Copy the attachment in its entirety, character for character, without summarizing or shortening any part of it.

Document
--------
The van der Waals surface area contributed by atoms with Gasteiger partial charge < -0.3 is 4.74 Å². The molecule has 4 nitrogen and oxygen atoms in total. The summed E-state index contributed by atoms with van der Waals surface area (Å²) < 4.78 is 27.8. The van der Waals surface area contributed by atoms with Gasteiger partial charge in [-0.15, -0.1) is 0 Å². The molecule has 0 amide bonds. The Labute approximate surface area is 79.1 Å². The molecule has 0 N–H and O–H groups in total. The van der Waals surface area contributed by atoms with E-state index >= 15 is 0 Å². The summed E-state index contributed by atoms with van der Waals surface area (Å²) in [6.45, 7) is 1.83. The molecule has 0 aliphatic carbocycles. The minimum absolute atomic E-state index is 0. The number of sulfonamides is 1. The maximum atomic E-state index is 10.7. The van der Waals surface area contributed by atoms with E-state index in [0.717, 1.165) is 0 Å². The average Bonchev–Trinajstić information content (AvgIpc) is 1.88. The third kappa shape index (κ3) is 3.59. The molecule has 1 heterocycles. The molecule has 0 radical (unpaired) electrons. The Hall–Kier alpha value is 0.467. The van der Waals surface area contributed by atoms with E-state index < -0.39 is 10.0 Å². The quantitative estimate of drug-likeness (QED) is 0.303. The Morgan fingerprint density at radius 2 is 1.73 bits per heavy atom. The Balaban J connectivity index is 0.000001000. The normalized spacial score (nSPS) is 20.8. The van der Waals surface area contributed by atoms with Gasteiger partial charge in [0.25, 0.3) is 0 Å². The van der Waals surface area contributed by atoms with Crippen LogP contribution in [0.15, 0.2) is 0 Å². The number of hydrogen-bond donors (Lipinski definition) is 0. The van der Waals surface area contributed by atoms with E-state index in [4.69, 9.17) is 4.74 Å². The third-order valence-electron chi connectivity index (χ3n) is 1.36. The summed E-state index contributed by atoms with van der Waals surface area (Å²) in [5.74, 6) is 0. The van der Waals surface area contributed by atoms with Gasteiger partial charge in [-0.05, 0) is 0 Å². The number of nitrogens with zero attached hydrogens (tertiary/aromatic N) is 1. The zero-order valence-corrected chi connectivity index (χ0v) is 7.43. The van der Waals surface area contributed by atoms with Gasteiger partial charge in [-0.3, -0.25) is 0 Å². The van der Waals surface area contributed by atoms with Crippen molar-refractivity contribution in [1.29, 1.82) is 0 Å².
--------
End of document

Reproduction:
The van der Waals surface area contributed by atoms with Gasteiger partial charge < -0.3 is 4.74 Å². The molecule has 4 nitrogen and oxygen atoms in total. The summed E-state index contributed by atoms with van der Waals surface area (Å²) < 4.78 is 27.8. The van der Waals surface area contributed by atoms with Gasteiger partial charge in [-0.15, -0.1) is 0 Å². The molecule has 0 amide bonds. The Labute approximate surface area is 79.1 Å². The molecule has 0 N–H and O–H groups in total. The van der Waals surface area contributed by atoms with E-state index >= 15 is 0 Å². The summed E-state index contributed by atoms with van der Waals surface area (Å²) in [6.45, 7) is 1.83. The molecule has 0 aliphatic carbocycles. The minimum absolute atomic E-state index is 0. The number of sulfonamides is 1. The maximum atomic E-state index is 10.7. The van der Waals surface area contributed by atoms with E-state index in [0.717, 1.165) is 0 Å². The average Bonchev–Trinajstić information content (AvgIpc) is 1.88. The third kappa shape index (κ3) is 3.59. The molecule has 1 heterocycles. The molecule has 0 radical (unpaired) electrons. The Hall–Kier alpha value is 0.467. The van der Waals surface area contributed by atoms with E-state index < -0.39 is 10.0 Å². The quantitative estimate of drug-likeness (QED) is 0.303. The Morgan fingerprint density at radius 2 is 1.73 bits per heavy atom. The Balaban J connectivity index is 0.000001000. The normalized spacial score (nSPS) is 20.8. The van der Waals surface area contributed by atoms with Gasteiger partial charge in [0.25, 0.3) is 0 Å². The van der Waals surface area contributed by atoms with Crippen LogP contribution in [0.15, 0.2) is 0 Å². The number of hydrogen-bond donors (Lipinski definition) is 0. The van der Waals surface area contributed by atoms with E-state index in [4.69, 9.17) is 4.74 Å². The third-order valence-electron chi connectivity index (χ3n) is 1.36. The summed E-state index contributed by atoms with van der Waals surface area (Å²) in [5.74, 6) is 0. The van der Waals surface area contributed by atoms with Gasteiger partial charge in [-0.05, 0) is 0 Å². The number of nitrogens with zero attached hydrogens (tertiary/aromatic N) is 1. The zero-order valence-corrected chi connectivity index (χ0v) is 7.43. The van der Waals surface area contributed by atoms with Gasteiger partial charge in [-0.3, -0.25) is 0 Å². The van der Waals surface area contributed by atoms with Crippen molar-refractivity contribution in [1.29, 1.82) is 0 Å².